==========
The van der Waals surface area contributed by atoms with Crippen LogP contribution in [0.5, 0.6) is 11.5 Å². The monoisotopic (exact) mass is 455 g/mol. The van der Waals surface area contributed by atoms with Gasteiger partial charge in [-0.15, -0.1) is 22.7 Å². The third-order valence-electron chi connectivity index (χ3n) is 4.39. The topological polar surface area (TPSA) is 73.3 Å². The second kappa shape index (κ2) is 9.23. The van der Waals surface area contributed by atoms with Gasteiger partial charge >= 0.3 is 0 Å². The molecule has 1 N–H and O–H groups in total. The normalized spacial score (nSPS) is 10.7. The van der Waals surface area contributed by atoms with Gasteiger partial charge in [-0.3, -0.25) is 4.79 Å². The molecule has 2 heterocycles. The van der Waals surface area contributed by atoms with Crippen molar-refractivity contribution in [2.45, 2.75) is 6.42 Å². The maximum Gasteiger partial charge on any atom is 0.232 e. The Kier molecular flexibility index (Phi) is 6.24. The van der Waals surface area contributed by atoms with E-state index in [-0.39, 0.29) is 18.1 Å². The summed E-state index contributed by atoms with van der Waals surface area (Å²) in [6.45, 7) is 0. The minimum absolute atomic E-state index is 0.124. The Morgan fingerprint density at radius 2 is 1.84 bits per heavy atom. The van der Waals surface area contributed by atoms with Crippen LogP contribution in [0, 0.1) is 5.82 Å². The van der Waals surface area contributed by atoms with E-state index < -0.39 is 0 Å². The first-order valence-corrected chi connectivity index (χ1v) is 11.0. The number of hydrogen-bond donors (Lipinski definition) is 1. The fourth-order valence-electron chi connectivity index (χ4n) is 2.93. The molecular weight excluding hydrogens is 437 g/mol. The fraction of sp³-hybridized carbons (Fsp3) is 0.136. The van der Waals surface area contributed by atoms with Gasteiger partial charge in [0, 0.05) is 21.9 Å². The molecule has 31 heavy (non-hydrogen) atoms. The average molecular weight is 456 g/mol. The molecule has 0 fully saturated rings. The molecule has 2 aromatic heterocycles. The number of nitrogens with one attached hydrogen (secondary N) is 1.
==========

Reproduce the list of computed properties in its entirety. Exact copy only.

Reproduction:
The van der Waals surface area contributed by atoms with Crippen LogP contribution in [0.5, 0.6) is 11.5 Å². The monoisotopic (exact) mass is 455 g/mol. The van der Waals surface area contributed by atoms with Gasteiger partial charge in [-0.15, -0.1) is 22.7 Å². The third-order valence-electron chi connectivity index (χ3n) is 4.39. The topological polar surface area (TPSA) is 73.3 Å². The second kappa shape index (κ2) is 9.23. The van der Waals surface area contributed by atoms with Gasteiger partial charge >= 0.3 is 0 Å². The molecule has 1 N–H and O–H groups in total. The normalized spacial score (nSPS) is 10.7. The van der Waals surface area contributed by atoms with Gasteiger partial charge in [-0.3, -0.25) is 4.79 Å². The molecule has 2 heterocycles. The van der Waals surface area contributed by atoms with Crippen molar-refractivity contribution in [2.45, 2.75) is 6.42 Å². The maximum Gasteiger partial charge on any atom is 0.232 e. The Kier molecular flexibility index (Phi) is 6.24. The van der Waals surface area contributed by atoms with E-state index in [-0.39, 0.29) is 18.1 Å². The summed E-state index contributed by atoms with van der Waals surface area (Å²) in [6.45, 7) is 0. The minimum absolute atomic E-state index is 0.124. The Morgan fingerprint density at radius 2 is 1.84 bits per heavy atom. The van der Waals surface area contributed by atoms with Crippen LogP contribution in [0, 0.1) is 5.82 Å². The van der Waals surface area contributed by atoms with E-state index < -0.39 is 0 Å². The first-order valence-corrected chi connectivity index (χ1v) is 11.0. The number of hydrogen-bond donors (Lipinski definition) is 1. The fourth-order valence-electron chi connectivity index (χ4n) is 2.93. The molecular weight excluding hydrogens is 437 g/mol. The fraction of sp³-hybridized carbons (Fsp3) is 0.136. The van der Waals surface area contributed by atoms with Gasteiger partial charge in [0, 0.05) is 21.9 Å². The molecule has 31 heavy (non-hydrogen) atoms. The average molecular weight is 456 g/mol. The molecule has 0 fully saturated rings. The molecule has 2 aromatic heterocycles. The number of nitrogens with one attached hydrogen (secondary N) is 1.